Advanced metering infrastructure is a cornerstone of future grids, but the smart grid encompasses much more than the most frequently mentioned features connected with AMI such as increased communication capabilities, monitored infrastructure, improved fault recovery and self-healing capabilities. It also involves completely new processes and schemes to improve economic efficiency in coordinating the interests of all different stakeholders. Through the establishment of well-designed markets on all levels, and on most time horizons, the power system can become more efficient and greener, as well as smarter.
Engineering Smart Retail Electricity Markets
Posted: 12 Mar 2012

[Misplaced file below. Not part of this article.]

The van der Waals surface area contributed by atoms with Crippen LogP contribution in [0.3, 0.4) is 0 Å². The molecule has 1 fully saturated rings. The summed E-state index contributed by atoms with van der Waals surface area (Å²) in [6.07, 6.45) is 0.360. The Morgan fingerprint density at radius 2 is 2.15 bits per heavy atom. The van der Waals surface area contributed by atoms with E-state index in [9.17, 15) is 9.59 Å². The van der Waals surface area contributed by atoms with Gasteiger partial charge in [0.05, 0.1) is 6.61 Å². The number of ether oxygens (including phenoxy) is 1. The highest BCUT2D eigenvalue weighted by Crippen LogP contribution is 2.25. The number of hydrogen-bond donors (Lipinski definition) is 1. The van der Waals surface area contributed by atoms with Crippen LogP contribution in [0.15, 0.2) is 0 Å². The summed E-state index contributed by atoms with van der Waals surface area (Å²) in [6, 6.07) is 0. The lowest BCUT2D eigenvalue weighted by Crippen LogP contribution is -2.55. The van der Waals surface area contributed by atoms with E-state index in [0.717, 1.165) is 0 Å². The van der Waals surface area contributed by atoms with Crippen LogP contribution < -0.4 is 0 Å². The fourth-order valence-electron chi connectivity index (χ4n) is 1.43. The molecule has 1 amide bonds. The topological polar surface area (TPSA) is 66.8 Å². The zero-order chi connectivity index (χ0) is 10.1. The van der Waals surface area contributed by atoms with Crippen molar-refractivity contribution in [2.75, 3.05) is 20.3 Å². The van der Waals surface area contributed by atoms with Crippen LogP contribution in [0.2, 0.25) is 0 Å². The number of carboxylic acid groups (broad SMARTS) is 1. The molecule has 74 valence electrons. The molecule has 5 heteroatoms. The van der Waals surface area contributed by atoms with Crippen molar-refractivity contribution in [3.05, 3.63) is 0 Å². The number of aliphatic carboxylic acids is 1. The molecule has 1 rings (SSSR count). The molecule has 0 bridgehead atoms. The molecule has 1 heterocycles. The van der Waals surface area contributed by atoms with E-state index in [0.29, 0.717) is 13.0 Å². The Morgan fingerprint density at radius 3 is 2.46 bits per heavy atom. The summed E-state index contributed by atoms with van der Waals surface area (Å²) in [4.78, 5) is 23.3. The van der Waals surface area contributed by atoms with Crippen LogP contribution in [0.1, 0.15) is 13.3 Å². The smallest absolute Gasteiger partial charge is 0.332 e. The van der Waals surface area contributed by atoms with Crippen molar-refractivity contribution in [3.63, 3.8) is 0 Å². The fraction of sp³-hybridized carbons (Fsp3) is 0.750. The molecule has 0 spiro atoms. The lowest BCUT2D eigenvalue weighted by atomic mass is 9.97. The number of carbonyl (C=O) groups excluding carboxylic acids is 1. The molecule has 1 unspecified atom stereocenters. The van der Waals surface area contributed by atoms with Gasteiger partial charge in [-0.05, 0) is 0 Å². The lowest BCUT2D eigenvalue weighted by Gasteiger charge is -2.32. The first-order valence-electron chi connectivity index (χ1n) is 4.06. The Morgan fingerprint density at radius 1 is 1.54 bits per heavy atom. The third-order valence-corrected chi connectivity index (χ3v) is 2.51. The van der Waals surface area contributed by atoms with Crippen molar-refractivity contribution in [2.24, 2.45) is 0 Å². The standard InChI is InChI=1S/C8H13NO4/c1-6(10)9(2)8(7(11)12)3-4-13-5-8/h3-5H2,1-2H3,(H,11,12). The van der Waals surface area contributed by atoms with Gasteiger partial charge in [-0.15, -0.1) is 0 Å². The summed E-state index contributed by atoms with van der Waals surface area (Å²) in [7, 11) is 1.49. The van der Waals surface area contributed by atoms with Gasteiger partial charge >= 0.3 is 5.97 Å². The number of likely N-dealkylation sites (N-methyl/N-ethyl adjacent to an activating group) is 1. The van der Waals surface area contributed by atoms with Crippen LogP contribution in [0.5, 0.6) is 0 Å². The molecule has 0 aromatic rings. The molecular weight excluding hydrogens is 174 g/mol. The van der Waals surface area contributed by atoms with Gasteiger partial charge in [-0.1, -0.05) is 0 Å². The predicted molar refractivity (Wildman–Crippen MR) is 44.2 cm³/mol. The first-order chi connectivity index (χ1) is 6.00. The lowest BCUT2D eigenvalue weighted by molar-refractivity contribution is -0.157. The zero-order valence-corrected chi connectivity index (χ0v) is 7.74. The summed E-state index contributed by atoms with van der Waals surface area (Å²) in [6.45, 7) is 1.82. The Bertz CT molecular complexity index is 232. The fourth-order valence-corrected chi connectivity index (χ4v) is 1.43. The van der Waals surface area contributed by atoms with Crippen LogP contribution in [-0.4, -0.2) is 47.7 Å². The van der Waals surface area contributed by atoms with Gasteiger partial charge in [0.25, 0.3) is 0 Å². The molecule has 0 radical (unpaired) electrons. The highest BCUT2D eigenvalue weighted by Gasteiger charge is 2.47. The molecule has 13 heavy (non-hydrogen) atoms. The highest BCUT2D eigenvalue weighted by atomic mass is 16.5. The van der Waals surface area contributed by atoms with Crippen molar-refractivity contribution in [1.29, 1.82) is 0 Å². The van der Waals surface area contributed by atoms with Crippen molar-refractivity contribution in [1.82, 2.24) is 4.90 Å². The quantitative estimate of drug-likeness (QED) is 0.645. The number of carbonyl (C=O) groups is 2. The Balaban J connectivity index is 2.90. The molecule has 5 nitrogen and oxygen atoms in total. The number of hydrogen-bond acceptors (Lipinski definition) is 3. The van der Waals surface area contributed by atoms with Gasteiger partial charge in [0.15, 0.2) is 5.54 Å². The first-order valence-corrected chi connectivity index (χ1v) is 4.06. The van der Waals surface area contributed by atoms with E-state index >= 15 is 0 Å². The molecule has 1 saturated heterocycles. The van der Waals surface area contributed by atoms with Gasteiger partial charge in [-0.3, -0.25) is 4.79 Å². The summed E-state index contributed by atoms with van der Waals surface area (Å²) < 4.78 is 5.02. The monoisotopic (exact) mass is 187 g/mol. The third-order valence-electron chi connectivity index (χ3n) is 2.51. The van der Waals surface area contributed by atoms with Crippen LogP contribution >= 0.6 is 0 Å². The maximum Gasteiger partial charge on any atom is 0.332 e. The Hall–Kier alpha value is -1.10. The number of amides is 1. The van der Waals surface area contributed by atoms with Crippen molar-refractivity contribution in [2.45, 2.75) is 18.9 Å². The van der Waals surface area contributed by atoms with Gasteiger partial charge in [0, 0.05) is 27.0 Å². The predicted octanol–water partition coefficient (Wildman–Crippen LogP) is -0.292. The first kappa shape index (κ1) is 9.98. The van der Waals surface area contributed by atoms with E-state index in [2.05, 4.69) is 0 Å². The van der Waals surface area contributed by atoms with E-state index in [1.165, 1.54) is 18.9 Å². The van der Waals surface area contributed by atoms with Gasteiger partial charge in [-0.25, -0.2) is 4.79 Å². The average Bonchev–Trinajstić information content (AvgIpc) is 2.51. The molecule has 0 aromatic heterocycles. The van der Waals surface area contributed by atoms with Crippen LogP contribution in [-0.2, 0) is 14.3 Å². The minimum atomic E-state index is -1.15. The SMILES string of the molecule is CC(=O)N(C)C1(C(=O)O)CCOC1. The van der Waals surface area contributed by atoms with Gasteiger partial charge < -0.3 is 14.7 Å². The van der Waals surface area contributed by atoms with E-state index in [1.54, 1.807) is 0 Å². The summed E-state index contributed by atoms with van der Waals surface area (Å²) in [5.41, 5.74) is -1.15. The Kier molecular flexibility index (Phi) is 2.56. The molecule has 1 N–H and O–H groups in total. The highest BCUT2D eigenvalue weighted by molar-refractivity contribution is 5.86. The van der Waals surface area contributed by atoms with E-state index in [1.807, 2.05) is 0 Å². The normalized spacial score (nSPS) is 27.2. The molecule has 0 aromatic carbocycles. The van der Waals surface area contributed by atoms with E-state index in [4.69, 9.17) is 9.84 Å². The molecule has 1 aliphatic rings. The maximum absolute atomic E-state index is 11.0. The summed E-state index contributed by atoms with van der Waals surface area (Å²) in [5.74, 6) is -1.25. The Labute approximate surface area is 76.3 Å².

Primary Committee:IEEE Smart Grid Newsletters
Sponsoring Society Members: Free
IEEE Members: $5.00
Please sign in at the top of the page. If you are not an IEEE member, please create a free account to make a purchase or become a society member to have access to all materials for free.
Overview of the Microgrid Controller Innovation Challenge at the NREL presented by Sarah Truitt, Przemyslaw Koralewicz, Erfan Ibrahim, and Anne Miller
DER and Grid Management - Putting DERMS on the Desk presented by Alex Portilla, Jesse Gantz and Ethan Boardman
Architectures and Algorithms for Distributed Generation Control of Inertia-Less AC Microgrids presented by Alejandro Dominguez-Garcia
P2030.10 Standard for DC Microgrids for Rural and Remote Electricity Access Applications presented by Brian T. Patterson
EVs, Chargers, Grid Integration and Lessons Learned from Public Chargers presented by Doug Houseman, Sean Morash and Scott Fisher
Interview with Peter Cappers - Impacts of SGIG Consumer Behavior Studies of Time-Based Rates on Customer Acceptance, Retention and Response
Impacts of SGIG Consumer Behavior Studies of Time-Based Rates on Customer Acceptance, Retention and Response with Peter Cappers